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A Family That Eats Together...

Family Parenting

I’m sure you have heard many times how important it is to have meals together as a family. But did you know how much of a difference this small habit really makes? Recent research has shown that children who eat dinner with their families are less likely to drink, smoke, do drugs, get pregnant, commit suicide, and develop eating disorders. Additional research found that children who enjoy family meals have larger vocabularies, better manners, healthier diets, and higher self-esteem. One report in particular, claims that mealtime was more influential than time spent in school, studying, attending religious services, or playing sports!

Wow, so when we look at it that way we realize just how important family mealtime is. But hey, I know that between work schedules and activities, it can be downright impossible to find time for a sit down, family meal - every single day. So keep in mind that it doesn’t really matter when you get that family time in, and it doesn’t matter if you slaved over the store for hours for a big fancy meal. What really matters, is that your family has an opportunity to connect, a safe place to unload their thoughts and concerns and a chance to build that important bond.

So once we’ve chiseled out some time and are gathered as a family, how do we get everyone to talk? (Ever tried to ask what your child did in school today, only to get a ‘nothing’ or shoulder shrug response?) Here are some ideas to get the conversation started:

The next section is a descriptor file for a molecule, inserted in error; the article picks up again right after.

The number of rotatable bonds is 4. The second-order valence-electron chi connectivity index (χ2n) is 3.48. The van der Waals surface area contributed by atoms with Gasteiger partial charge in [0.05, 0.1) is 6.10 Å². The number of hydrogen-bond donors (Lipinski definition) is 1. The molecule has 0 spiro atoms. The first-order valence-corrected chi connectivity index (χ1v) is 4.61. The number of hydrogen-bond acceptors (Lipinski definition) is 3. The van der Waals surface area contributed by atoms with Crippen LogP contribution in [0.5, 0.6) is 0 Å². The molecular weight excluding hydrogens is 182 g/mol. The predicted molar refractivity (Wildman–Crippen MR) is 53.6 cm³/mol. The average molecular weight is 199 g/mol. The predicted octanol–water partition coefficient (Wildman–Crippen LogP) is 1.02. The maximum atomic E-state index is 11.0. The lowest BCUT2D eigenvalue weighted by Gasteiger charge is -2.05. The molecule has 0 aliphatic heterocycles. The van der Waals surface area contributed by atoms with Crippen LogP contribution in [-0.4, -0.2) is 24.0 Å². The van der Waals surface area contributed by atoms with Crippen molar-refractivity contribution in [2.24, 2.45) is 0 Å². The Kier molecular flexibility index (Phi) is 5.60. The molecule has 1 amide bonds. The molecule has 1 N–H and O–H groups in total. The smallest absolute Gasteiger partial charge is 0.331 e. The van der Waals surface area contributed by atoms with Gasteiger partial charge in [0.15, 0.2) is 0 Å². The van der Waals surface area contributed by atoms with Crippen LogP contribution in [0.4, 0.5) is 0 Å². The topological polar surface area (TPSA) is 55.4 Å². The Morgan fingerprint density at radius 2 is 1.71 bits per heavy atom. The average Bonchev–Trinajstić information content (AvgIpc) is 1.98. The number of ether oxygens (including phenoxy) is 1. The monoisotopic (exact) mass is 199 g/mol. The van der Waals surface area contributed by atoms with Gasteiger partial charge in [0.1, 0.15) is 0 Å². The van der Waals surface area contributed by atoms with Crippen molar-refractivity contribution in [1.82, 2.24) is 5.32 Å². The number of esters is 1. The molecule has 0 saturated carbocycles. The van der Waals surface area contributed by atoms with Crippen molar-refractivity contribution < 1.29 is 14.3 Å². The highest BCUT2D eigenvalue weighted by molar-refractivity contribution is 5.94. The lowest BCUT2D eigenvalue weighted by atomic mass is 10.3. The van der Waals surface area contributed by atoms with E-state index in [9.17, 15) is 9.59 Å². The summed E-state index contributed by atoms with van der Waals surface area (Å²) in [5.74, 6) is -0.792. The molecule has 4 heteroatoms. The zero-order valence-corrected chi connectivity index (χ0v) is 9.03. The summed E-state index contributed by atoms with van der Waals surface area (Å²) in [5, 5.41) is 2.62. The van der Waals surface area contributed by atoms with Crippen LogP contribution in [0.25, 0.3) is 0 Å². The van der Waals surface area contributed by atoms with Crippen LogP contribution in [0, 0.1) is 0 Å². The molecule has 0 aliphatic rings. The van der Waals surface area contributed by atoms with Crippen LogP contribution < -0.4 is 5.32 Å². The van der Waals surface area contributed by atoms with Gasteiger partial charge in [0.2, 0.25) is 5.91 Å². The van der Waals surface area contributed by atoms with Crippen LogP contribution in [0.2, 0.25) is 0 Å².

Play the “would you rather” game:

Each family member gets to pose a “would you rather...” scenario and the rest of the family gets to answer. All kinds of interesting discussions can arise from this one, trust me!

Word of the day:

Every time you sit down for supper together, one family member gets to pick a word from
 a dictionary, read it’s description and everyone gets to come up with a sentence, using the new word. This is a great way to widen everyone’s vocabulary, and it can get pretty funny too!

Ask their opinion!

This is particularly important with older children, but just as useful with younger children. Voice a dilemma and let your child give their opinion and explain why they feel that way. Often times, teenagers in particular, will feel “judged” by their parents. They don’t want to tell you how they feel or what they think because they feel that you will hold it against them or judge them. This is a great opportunity to let them have the floor in a safe and neutral situation, where you can just listen and observe your child. Examples for dilemmas are current news stories involving kids, like school policies enforced elsewhere, or a social media dilemma. offers lots of great articles that can be used as discussion material.

Conversation starters - These questions can be great to get the conversations going:
- What is the best thing about being # years old?
- What is the hardest thing about being # years old?
- Do you think your name suits you? If you could pick a different name, what would it be?   (Also great opportunity for you parents to tell the story of why you picked the names you   did for your children)

- If you joined the circus, what would your circus act be?
- If you gave each emotion a colour, which colours would represent which emotion?
- If you could invent a machine to do something in your life, what would it do?
- What is one thing you would like to learn to do in the next year?
- What will be different in year 2050? What will stay the same?

I hope that these ideas will give you the inspiration to increase the time spent as a family every week, and I promise you will start seeing the difference in your family!

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